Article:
logo

The Church-Based Marketplace

Church as Marketplace from The Episcopal Diocese of West TN on Vimeo.

A reflection from the Canon for Sustainable Ministries. 

I’ve been trying to imagine what the ideal relationship between a church and the neighborhood where it is located should be.  I’m not sure that I have landed on the perfect answer, but I have been struck lately by thinking it can be more.

I had one of those moments a few weeks ago when I walked out onto the porch and there were three amazon boxes including books, shoes, and another article of clothing, and I had a moment of panic about what our society is becoming.  I love the quick access to my consumer choices, but I worry that the desire for immediacy is driving me to be more disconnected from other people.  I see the hope for the church to be the community gathering space or the “Village Green” where people gather and interact with each other.  Our society desperately needs more of these spaces.

If the church is the new “Village Green” how can the church aggregate its resources to cultivate a new economy or marketplace that directly impacts the health and viability of the neighborhood where our churches are located?  I wonder if the key to this question is seeing the faith community as a resource for creating market-based solutions and connecting people to their consumer actions.  If giving of our financial resources is a spiritual discipline, then maybe spending money should be as well.

My friends Adam, Roger, Mike, and Margery have been dreaming of a bakery in the St. Mary’s Cathedral / Diocese of West Tennessee neighborhood.  They live in the neighborhood, sometimes with others, who are housing insecure.  Just behind the cathedral, my friend Mills and I, and now one of the neighbors, Joe, have been building an aquaponics farm to grow lettuces, beets, greens, and tilapia.  My friends Eyleen, Madge, and many others have been working hard to create a production and business to empower survivors of trafficking.  They have a garden a few miles away.  The Bring it Food Hub, located a block away, aggregates food from local farmers in a 150-mile radius.  Dennis and Mark have a farm forty-five minutes away, but are parishioners of the cathedral.  These are viable businesses, many that are a response to people’s faith, that are connected to the community where the cathedral is located.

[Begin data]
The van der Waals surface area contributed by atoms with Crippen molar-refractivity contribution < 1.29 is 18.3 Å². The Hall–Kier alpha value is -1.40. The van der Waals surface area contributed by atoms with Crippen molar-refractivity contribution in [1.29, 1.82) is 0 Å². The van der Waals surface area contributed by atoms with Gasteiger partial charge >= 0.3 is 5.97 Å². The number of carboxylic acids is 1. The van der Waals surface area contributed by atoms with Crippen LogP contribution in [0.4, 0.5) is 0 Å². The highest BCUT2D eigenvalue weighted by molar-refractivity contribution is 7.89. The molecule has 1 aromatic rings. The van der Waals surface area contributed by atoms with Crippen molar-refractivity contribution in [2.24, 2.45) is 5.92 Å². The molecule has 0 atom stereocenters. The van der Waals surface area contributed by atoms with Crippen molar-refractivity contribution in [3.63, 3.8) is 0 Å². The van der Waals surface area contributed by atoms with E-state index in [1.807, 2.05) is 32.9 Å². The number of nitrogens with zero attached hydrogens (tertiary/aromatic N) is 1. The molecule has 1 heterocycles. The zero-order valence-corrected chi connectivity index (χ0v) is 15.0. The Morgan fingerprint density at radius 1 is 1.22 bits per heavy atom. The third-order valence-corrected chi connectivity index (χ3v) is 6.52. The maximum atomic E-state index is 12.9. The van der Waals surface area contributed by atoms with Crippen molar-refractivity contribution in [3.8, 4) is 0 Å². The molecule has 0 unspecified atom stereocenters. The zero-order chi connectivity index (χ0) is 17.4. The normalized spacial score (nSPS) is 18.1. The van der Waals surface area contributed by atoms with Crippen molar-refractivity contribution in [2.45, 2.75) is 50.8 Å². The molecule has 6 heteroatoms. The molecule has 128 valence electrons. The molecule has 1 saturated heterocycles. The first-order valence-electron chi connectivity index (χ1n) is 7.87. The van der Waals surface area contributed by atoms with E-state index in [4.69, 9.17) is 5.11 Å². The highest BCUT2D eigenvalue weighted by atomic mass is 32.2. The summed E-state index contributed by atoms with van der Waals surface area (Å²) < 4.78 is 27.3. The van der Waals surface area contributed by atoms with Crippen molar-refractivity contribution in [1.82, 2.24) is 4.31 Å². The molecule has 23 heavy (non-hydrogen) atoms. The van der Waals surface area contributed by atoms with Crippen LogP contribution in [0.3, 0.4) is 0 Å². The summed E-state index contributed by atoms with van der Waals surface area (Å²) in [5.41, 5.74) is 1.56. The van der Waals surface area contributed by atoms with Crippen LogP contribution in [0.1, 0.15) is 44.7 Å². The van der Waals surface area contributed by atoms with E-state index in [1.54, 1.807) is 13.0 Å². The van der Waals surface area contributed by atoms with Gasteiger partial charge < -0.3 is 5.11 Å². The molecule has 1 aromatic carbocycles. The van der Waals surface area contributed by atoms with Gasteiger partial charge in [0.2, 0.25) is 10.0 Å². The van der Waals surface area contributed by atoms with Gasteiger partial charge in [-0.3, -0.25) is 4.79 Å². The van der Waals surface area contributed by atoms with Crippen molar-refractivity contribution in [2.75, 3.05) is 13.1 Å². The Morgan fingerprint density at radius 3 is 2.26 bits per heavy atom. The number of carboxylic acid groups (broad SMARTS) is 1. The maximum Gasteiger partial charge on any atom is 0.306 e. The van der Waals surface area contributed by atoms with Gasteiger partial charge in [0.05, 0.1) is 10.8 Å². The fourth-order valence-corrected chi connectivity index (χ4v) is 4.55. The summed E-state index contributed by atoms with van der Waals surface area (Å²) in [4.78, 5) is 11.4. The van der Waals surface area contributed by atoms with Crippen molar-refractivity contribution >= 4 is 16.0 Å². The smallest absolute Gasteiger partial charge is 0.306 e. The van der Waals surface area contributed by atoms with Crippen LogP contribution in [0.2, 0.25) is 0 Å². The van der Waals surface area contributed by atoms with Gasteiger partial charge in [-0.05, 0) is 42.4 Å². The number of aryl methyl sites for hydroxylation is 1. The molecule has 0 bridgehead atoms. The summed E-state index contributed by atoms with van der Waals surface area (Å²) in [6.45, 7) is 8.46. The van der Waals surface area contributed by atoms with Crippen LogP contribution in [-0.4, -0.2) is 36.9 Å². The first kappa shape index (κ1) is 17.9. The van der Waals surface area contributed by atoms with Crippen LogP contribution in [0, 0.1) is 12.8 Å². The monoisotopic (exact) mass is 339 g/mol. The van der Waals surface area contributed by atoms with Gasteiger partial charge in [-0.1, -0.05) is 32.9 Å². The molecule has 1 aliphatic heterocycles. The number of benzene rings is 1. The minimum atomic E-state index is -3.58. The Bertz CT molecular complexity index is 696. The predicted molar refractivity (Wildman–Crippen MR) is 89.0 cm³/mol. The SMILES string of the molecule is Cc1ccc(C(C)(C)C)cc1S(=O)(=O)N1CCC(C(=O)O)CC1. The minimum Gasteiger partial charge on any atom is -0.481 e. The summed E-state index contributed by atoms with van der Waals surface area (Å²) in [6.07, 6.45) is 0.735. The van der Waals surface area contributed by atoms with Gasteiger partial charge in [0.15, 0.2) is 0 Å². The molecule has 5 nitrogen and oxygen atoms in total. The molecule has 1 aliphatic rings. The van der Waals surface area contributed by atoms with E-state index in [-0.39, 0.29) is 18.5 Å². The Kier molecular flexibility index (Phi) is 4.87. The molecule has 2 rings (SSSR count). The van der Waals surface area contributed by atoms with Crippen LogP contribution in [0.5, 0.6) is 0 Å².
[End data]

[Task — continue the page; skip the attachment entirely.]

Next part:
My friends and I are dreaming of how to be community.  Last weekend, we all decided to host a pop-up market just outside the parish hall of the cathedral.  As people left the Sunday church service they were invited to purchase romaine and oak leaf lettuce from Episcopal Aquaponics Experiment and spice rubs and tea from Thistle and Bee Enterprises.  People purchased beef and eggs from the Oaks at Winfrey Farms.  People bought jams from the Sisters of St. Mary’s Monastery and squash and beans from the Bring it Food Hub.  The bakery sold all 20 loaves kicking off their business.  The congregation found a new way of investing in the neighborhood of St. Mary’s. Consumer choices helped foster relationships with the people who live where the community worships.  People built relationships with the people who grew their food.  And maybe even more importantly, the local businesses and neighbors networked, shared stories, and dreamt of how they might work together.

I have always imagined that the kingdom of heaven looks just like a diverse worshiping community engaged on Sundays going forth into the world. Yet, I wonder if we haven’t fully lived into the breadth of possibility.  Could a marketplace be part of the kingdom, the direction the church should be moving in? Maybe there is more that we can do to live into a holistic and transformative community?  Maybe the kingdom is the “Village Green” where stories are shared, partnerships forged, lives empowered, and goods and services exchanged.

First published at http://openingourdoor.blogspot.com/

Can’t find what you are looking for?
Type in key words to find what you are looking for in the diocese.
X
- Enter Your Location -
- or -